Ladell Spann, Etc., Petitioner-appellant, v. Louie L. Wainwright, Etc., Respondent-appellee, 742 F.2d 606 (11th Cir. 1984)Annotate this Case
Mark P. Bryan, Asst. Federal Public Defender, Tampa, Fla., for petitioner-appellant.
Michael J. Kotler, Asst. Atty. Gen., Tampa, Fla., for respondent-appellee.
Appeal from the United States District Court for the Middle District of Florida.
Before HILL and KRAVITCH, Circuit Judges, and MORGAN, Senior Circuit Judge.
LEWIS R. MORGAN, Senior Circuit Judge:
Ladell Spann, the appellant, was arrested in Florida in 1974 following his involvement in a murder. Following initial investigation, an assistant state attorney offered him a plea bargain whereby he would face charges of attempted grand larceny and testify against another participant in the crime. He accepted the proposal and made a sworn statement that revealed his deeper personal involvement in the crime. The state attorney reneged on the bargain before an indictment was returned. Spann then was indicted for first degree murder. At trial the judge suppressed all statements given by Spann in reliance on the plea bargain. The jury convicted Spann and the court sentenced him to life in prison.
The only issue in this appeal from the denial of Spann's habeas corpus petition is whether a defendant's mere acceptance of a prosecutor's proposed plea bargain creates a due process right to have the bargain specifically enforced. The Supreme Court recently held that no such due process right exists. Mabry v. Johnson, --- U.S. ----, ----, 104 S. Ct. 2543, 2547, 81 L. Ed. 2d 437 (1984). That holding controls the disposition of this case.
Although Mabry concerned the enforceability of a rescinded executory plea agreement by a defendant who had pleaded guilty pursuant to a later plea agreement, its holding need not be restricted to that context. The Court in Mabry premised their holding upon the fact that " [a] plea bargain standing alone is without constitutional significance; in itself it is a mere executory agreement which, until embodied in the judgment of a court, does not deprive an accused of liberty or any other constitutionally protected interest." Id. at ----, 104 S. Ct. at 2546.1 Since the concern of the due process clause is the "manner in which persons are deprived of their liberty," id. at ----, 104 S. Ct. at 2547, a breached executory plea agreement without more is insufficient ground for the granting of habeas corpus relief.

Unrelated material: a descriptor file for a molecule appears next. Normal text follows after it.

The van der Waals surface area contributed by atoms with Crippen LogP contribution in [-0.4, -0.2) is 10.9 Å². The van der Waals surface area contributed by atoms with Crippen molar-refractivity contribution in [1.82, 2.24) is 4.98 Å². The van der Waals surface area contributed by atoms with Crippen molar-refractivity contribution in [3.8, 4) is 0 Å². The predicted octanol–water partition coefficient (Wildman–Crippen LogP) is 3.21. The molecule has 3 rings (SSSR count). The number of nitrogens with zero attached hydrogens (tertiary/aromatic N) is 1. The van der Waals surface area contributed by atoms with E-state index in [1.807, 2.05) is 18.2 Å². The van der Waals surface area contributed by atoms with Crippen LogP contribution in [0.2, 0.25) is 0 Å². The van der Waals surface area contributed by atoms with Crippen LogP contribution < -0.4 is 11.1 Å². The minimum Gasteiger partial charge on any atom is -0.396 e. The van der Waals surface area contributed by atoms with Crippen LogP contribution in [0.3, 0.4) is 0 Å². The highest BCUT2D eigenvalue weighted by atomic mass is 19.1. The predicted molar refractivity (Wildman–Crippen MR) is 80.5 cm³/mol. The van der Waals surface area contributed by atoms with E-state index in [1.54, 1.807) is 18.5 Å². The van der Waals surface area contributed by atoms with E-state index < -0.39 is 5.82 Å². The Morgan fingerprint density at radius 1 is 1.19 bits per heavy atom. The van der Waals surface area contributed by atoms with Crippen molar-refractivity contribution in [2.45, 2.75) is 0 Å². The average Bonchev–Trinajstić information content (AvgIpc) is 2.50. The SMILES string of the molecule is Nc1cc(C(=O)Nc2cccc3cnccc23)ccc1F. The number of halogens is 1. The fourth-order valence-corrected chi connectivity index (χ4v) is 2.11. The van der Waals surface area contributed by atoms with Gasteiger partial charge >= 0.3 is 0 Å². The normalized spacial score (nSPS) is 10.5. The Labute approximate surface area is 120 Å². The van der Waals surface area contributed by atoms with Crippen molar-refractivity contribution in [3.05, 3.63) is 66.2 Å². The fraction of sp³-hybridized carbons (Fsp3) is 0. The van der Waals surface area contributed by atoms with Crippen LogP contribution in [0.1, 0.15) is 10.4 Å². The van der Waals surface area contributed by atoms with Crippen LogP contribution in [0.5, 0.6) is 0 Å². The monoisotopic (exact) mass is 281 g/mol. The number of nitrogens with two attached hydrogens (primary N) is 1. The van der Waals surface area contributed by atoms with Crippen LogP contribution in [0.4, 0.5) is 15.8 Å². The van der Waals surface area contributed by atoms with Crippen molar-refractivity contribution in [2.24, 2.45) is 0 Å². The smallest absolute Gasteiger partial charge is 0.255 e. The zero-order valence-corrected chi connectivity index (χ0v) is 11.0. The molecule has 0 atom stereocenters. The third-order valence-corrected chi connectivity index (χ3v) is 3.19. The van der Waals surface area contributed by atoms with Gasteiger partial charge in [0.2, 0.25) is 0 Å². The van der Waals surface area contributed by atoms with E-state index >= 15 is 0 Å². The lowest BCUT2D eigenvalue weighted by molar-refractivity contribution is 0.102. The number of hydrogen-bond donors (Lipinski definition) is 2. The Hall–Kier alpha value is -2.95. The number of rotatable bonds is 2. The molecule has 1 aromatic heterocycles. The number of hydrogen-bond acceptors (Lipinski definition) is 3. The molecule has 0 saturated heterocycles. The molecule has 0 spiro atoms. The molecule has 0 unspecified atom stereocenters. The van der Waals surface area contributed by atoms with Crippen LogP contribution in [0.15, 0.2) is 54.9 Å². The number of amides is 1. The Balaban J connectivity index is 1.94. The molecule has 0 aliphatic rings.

The dissent expresses concern that Spann's trial was rendered unfair by the use of evidence gained from him by his reliance upon the revoked plea agreement. Spann did not raise this issue in his petition for habeas corpus. It is therefore not properly before this court. McGahee v. Massey, 667 F.2d 1357, 1361 n. 10 (11th Cir. 1982); Messelt v. Alabama, 595 F.2d 247, 250-51 (5th Cir. 1979); Davis v. Beto, 368 F.2d 999, 999 (5th Cir. 1966).
We accordingly affirm denial of the writ.
JAMES C. HILL, Circuit Judge, dissenting:
I respectfully dissent because, although the majority's conclusion may well be correct, I am unable to resolve this case without further development of the facts.
In this case, the police called Spann to the station for questioning with regard to the murder of Josef Hvojnik. After receiving his Miranda warnings, Spann declined the opportunity to make a statement. After obtaining counsel, however, he gave the police an unsworn statement implicating another man, Herbert Mathis, in the murder. Spann then offered to take a lie detector test; in taking the test, he made several statements incriminating himself (to some extent). The day after taking the test, apparently after conferring with his lawyer, Spann entered into a plea agreement with the state's attorney: in exchange for Spann testifying against Mathis and pleading guilty to attempted grand larceny, the prosecutor would recommend a sentence of two years probation. Spann then appeared before a state judge. The judge set Spann's bond at $500 and indicated her tentative approval of the plea agreement. When Spann appeared before the grand jury, however, the prosecutor announced that he would not abide his agreement. The grand jury subsequently indicted Spann and he was tried, found guilty of first degree murder, and sentenced to life imprisonment without parole for twenty-five years.